Biforcated Attitude Semantics – the expressivist semantic framework outlined in Being For – gives a recipe, to start out with, for what the semantics might look like, for predicates which take sentential complements which can be either normative or descriptive – this includes attitude reports, for example, as I discuss in chapters 10 and 11, but also deontic modals, as I discuss in the appendix to chapter 12. You would treat them as relations between the things I call ‘semantic values’. If I were going to try to develop an expressivist semantics for ‘because’, that is where I would start. I am not certain I would get anywhere, but if I would not, then the lesson that I would draw is that the problem is deeper and more general than, and upstream from, the specific problem that you are trying to raise.

  9. Hi Mark,
    thanks – that’s very helpful.
    I agree that this issue is not limited to the issue of blame and wrongness. I thought that on your view, to get enough structure for the attitudes, the expressivist needs some attitude for which the speaker is for when she uses a given predicate. I was wondering whether this problem generalises to all accounts of that type indepedently of what predicate and attitude the expressivist has.
    Maybe I had an additional desideratum in mind for expressivist semantics. I agree that the expressivist has to explain how to construct the meaning of the complex phrases from the constituents. But I also thought that the complex attitudes attributed to speakers should be somewhat psychologically plausible. And, I was wondering whether with certain complex claims there is a threat of a problem of an odd kind of self-referentiality of attitudes given the expressivist semantics.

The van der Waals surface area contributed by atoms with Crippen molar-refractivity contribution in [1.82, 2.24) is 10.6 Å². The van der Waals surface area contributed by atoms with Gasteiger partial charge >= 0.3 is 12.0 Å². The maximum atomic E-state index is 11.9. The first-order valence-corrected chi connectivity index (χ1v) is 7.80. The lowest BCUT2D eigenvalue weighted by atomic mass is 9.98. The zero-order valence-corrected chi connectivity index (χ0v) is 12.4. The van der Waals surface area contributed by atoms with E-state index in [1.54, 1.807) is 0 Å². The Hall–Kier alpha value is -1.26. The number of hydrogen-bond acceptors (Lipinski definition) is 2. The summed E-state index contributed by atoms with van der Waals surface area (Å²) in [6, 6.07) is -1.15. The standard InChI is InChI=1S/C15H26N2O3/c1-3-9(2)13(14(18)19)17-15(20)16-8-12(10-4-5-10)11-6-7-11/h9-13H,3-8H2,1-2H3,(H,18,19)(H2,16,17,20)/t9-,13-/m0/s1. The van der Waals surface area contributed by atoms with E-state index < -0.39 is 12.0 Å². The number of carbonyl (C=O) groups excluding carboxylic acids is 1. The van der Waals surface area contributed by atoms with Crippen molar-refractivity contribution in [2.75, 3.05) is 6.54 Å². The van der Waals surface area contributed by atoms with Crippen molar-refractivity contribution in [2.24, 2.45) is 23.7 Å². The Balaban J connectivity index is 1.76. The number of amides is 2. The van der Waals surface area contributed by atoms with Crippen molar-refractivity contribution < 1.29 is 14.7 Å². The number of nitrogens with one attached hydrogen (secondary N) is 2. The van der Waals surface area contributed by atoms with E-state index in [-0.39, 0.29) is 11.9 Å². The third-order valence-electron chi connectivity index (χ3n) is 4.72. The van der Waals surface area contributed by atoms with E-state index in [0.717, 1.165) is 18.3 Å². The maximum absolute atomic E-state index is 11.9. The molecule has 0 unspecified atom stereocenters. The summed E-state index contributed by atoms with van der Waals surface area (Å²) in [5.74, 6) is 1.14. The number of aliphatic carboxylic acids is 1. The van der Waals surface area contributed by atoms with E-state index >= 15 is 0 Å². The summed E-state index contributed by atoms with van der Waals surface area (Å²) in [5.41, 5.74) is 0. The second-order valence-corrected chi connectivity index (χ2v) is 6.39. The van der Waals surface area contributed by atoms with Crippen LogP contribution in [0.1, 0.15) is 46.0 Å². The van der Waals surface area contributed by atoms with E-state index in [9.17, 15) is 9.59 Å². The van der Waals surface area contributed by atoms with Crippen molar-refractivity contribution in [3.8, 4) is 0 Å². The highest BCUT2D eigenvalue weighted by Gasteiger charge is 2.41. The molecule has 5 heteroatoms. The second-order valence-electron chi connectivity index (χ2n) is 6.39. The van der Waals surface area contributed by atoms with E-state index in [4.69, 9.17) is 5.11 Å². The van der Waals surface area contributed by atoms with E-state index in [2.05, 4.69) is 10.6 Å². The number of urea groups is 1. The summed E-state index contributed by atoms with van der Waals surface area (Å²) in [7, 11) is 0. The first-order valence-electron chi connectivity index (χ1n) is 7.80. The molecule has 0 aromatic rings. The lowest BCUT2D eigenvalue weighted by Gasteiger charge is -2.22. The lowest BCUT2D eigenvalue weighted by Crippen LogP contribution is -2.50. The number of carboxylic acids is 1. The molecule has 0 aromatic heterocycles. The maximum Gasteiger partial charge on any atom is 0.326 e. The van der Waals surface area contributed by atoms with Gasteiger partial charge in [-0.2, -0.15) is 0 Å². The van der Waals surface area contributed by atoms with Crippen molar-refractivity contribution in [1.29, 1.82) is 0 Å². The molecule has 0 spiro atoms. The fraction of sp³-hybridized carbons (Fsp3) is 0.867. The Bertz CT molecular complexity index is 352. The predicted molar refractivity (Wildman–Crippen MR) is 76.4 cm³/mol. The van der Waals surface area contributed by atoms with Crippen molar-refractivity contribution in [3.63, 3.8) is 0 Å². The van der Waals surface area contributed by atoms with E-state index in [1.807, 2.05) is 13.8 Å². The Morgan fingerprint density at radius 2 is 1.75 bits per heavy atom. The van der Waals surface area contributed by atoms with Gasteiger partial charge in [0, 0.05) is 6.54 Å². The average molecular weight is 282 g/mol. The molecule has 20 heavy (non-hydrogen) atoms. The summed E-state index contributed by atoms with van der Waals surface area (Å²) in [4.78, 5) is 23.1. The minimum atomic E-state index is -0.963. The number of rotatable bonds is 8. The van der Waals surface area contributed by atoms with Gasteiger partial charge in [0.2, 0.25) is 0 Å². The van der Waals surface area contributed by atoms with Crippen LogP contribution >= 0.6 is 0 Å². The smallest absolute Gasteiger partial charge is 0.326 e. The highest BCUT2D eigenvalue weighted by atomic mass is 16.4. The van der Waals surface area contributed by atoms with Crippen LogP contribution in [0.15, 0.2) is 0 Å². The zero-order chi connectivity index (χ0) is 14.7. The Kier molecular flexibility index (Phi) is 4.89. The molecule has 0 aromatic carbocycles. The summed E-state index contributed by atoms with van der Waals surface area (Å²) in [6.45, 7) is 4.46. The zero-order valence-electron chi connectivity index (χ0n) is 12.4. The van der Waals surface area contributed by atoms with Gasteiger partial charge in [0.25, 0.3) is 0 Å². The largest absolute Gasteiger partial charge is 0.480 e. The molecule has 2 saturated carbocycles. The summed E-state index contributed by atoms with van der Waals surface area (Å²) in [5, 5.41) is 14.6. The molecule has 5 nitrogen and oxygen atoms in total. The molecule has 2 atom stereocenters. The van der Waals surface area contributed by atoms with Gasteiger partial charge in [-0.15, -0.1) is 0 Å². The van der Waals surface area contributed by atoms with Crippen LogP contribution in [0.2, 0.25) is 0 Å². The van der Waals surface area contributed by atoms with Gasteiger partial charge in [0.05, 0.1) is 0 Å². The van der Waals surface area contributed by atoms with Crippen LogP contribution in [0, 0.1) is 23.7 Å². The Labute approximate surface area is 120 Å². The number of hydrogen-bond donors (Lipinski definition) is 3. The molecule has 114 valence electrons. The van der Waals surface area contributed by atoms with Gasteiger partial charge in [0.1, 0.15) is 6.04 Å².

One expressivist account of reason and because claims I’ve heard of (I think Gibbard has an account of this type) is that these claims express being for or planning to use the relevant considerations as salient in one’s planning or in one’s being for. On that model (i) would come roughly close to something like:
    For (using being for blaming for promise- breaking as salient in deliberation for blaming Ann for breaking a promise)
    Planning to use one’s planning to blame promise-breaking as salient in deliberation in forming one’s plan to blame Ann.
    Maybe someone could have such plans or being for attitudes but they do seem curious. If one already plans to blame in each case of a type of an act, why plan to use this as salient in forming a plan in one instance? After all, one already plans to blame in that instance.

  10. Hi, Jussi.
    Two things: first, just to be clear again, the structural idea in Being For – the solution to the negation problem – does not require attitudes at all. It just requires some relation. For example, ‘stealing is wrong’ could express being for avoiding stealing, where avoiding stealing is not an attitude at all, but a success term for not stealing. That’s just an example (I believe it shows up in chapter 4).